Tycer, of this city, died Sunday morning
at the home of his brother, in Oregon
City, of consumption. He was one of
the young men accused -of nibbing tlie
bank of Brownsville last May, and was
to have been tried at the term of court
which was held- in Albany last week,
but the case was postjHtned until the
March term of court on account of his
serious illness. Ilin remains will, be
brought to this city for burial.
Bound for Manila.
Sax Fiiancimco; Nov. It. Tho battle
ship Oregon put to sea today for Hono
lulu. The big war vessel is bound for
Manila where she will become the flag
ship of Admirial Evans who is in com
mand of the Asiatic squadron.
A Bridge Collapsed.
Portland, Nov. 3. Through the col
lapse of the Second street bridge today,
three men, two' hoys and a team of
horses were precipitated forty fet into
Mnrqiinm Gulch. David Brener, a boy
was seriously, but not dangerously hurt.
Others received only bruises.
niittee estimates White's majority for
governor as 3000. North Dakota elects
two Congressman-at-large this year, and
both of these, are republicans,' ThomasF
Marshall Iteing re-elected, and B F Rai
ding being named as his associate.
DELAWARE IS CLOSE.
WiLMiNoTox, Del., Nov. 5. The htate
senate will stand 10 lepublieans and
seven democrats. The Hons. will stand
IS republicans and 10 democrats, with
one district undecided by reason of a
light vote. '
IOWA REI-rilLlCAX AS ISI AL.
Des Moines, la., Nov. 5. The Demo
crats succeeded at yes-t rday'u e'eetion
in electing one Congressman iu Iowa
for the first time in eight years, Judge
Martin J. Wade defeating the Republi
can candidate, Hoffman, by tsOO plurali
ty. Birdsall, the republican, in Sj-eak-er
Henderson's district, received 500
plurality. The republican plurality for
the state ticket will exceed 70,(00.
H SIOMSia t AKRV NEVADA.
Reno, Nov. 5. It is conceded that
the Fusion party has elected Sjiarki- for
Governor, Van Dusen for Congress and
the entire legislature. Newlands will
have nearly two-thirds vote in joint ses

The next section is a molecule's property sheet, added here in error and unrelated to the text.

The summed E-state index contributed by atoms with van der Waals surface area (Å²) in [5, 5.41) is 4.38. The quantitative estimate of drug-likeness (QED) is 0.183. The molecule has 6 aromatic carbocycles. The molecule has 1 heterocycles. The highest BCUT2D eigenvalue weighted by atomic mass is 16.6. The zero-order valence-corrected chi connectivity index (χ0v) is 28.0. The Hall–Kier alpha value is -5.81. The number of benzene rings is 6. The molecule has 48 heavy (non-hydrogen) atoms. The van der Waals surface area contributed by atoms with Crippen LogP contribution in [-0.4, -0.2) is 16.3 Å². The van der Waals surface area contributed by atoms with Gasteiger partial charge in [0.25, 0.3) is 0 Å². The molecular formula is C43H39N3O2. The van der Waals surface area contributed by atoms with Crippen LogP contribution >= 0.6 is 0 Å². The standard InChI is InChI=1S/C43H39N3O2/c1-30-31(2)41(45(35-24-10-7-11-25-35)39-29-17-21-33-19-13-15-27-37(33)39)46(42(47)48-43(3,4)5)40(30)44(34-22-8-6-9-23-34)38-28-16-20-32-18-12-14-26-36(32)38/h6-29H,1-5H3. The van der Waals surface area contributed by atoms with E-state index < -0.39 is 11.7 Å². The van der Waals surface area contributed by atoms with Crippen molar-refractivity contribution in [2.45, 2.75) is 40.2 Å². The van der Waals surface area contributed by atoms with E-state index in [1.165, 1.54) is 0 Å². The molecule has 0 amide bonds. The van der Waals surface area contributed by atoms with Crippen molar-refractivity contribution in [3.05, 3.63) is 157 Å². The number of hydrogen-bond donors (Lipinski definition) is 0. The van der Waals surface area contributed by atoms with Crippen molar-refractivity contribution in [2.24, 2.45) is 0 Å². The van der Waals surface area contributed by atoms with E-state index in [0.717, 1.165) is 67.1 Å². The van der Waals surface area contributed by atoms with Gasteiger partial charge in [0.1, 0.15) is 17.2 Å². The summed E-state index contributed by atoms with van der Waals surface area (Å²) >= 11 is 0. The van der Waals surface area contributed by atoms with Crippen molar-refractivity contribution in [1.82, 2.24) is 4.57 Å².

sion of the legislature for the United
BEPCBI.ICAX GAINS IX MONTANA.
Helena, Moiit., Nov. 5 Allowin j the
deiiKicrats senators ithree counties yet
claimed by the republican state central
committee to bo doubtful, the republi
cans will have 61 votes in the next As
sembly and the democrats, la'nor anil
fusion iiarties 3". Later retnnis indi-
victory man was aniicipatei. lic re
publican sta!e central committee now
claims Judge Hollow ay is elected
Associate Justice by marly 9000 plurali
ty, and Joseph M Dixon congressman
by half that number.
HEBE II A. STCNNKt.
IVtisE, Idaho, Nov. 5. Retorts on
the Idaho election received this morn
ing contirm figures sent out lait night
showing the election of the entini re
publican state and congressional ticket.
A republican majority on joint bal ot in
the legislature seems assured, and W E
Borah will probably succeed Senator
Heitfeld in the United States sa nate.
j Democratic State Chairman Dm nelly
this morniLg conceded the elect i-m of
in the legislature. Republican hader
claim tlteir majority wilt be 1".
TTtll FALLS IS LINE. '
Salt LaeeCitt, Nov. 5. Iuitc n turms
from the more remote couutie oi the
state indicate that Howell Rep., f r
Ciii2res, and Mcarty, Rep., fr,r Su
preme Court Jusiiee, are el.vted by ma
jorities of at least 4'XX. The republi
cans will have a majority on yu t ballot
iu the legislature of at lea-t Si, l.i h
may be iuerea-d to 41. Even Mich
democratic MronjjhoMs as Cacii- and
Weber counties went heavily republi
can. THE LAKE ST T1.
All of the great Like Mates sbo sub